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LAMAR V. BROWNE, 92 U. S. 187 (1875)
U.S. Supreme Court
Lamar v. Browne, 92 U.S. 187 (1875)
Lamar v. Browne
92 U.S. 187
1. The United States, in the enforcement of their constitutional rights against armed insurrection, have all the powers not only of a sovereign, but also of the most favored belligerent. As belligerent, they may by capture enforce their authority and, as sovereign, by pardon and restoration to all rights, civil as well as political, recall their revolted citizens to allegiance.
2. Notwithstanding active hostilities had ceased in Georgia, cotton, although private property, seized there by the military forces of the United States in obedience to an order of the commanding general during their occupation and actual government of that state, was taken from hostile possession within the meaning of that term and was, without regard to the status of the owner, a legitimate subject of capture.
3. What shall be the subject of capture, as against his enemy, is always within the control of every belligerent. It is the duty of his military forces in the field to seize and hold that which is apparently so subject, leaving the owner to make good his claim as against the capture in the appropriate tribunal established for that purpose. In that regard, they occupy on land the same position that naval forces do at sea.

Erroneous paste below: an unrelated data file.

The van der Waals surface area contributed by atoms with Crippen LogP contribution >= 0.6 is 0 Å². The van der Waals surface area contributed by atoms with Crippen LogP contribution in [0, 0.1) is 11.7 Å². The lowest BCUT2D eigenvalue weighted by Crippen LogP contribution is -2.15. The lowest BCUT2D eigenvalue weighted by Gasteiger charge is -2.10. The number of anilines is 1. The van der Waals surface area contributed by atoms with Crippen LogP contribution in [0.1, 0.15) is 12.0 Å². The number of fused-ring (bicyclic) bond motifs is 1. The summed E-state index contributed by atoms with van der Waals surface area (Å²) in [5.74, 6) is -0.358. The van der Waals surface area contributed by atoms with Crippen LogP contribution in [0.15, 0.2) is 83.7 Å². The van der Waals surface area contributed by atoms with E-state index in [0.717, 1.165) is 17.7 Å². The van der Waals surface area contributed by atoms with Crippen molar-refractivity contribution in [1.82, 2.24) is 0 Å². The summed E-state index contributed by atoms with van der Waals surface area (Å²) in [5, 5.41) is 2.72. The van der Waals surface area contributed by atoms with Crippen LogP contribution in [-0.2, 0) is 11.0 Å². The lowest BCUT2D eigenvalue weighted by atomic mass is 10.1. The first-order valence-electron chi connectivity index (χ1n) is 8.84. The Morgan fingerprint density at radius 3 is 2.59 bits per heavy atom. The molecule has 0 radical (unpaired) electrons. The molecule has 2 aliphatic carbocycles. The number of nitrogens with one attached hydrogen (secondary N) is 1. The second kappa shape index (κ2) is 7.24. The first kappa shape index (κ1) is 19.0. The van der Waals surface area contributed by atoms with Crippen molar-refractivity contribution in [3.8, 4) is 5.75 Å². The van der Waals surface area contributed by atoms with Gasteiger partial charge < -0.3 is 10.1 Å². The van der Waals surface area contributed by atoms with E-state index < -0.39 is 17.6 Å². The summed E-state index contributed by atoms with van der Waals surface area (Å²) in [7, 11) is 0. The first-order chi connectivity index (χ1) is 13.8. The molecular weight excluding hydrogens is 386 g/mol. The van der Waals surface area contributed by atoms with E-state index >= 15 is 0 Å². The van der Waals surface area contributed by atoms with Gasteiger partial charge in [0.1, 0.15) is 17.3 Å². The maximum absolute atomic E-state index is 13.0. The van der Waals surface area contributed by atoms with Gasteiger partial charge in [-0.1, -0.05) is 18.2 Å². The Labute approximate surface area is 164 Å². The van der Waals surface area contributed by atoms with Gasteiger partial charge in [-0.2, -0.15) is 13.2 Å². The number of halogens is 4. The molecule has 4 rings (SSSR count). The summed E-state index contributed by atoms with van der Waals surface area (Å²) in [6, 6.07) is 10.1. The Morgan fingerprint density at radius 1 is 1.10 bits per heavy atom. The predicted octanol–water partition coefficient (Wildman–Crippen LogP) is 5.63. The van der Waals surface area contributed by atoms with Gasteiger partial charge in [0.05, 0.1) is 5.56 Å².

4. Unless restrained by governmental regulations, the capture of movable property on land changes the ownership of it without adjudication. It was authorized by law, in any state or territory in rebellion against the government of the United States. They (12 Stat. 820) provided as well for the collection of captured or abandoned property as for its conversion into money to be deposited in the national treasury, and allowed the claimant within a prescribed time to sue in the Court of Claims, and to receive the net proceeds on proof to its satisfaction, of his loyalty, and of his right to them.
5. Neither the captors nor the special agents of the treasury to whom they delivered the captured property are liable to the owner thereof in an action at law for anything by them done within the scope of their delegated powers. Acting for the government, they are protected by its authority, and he must look to it, and not to them, for indemnity.
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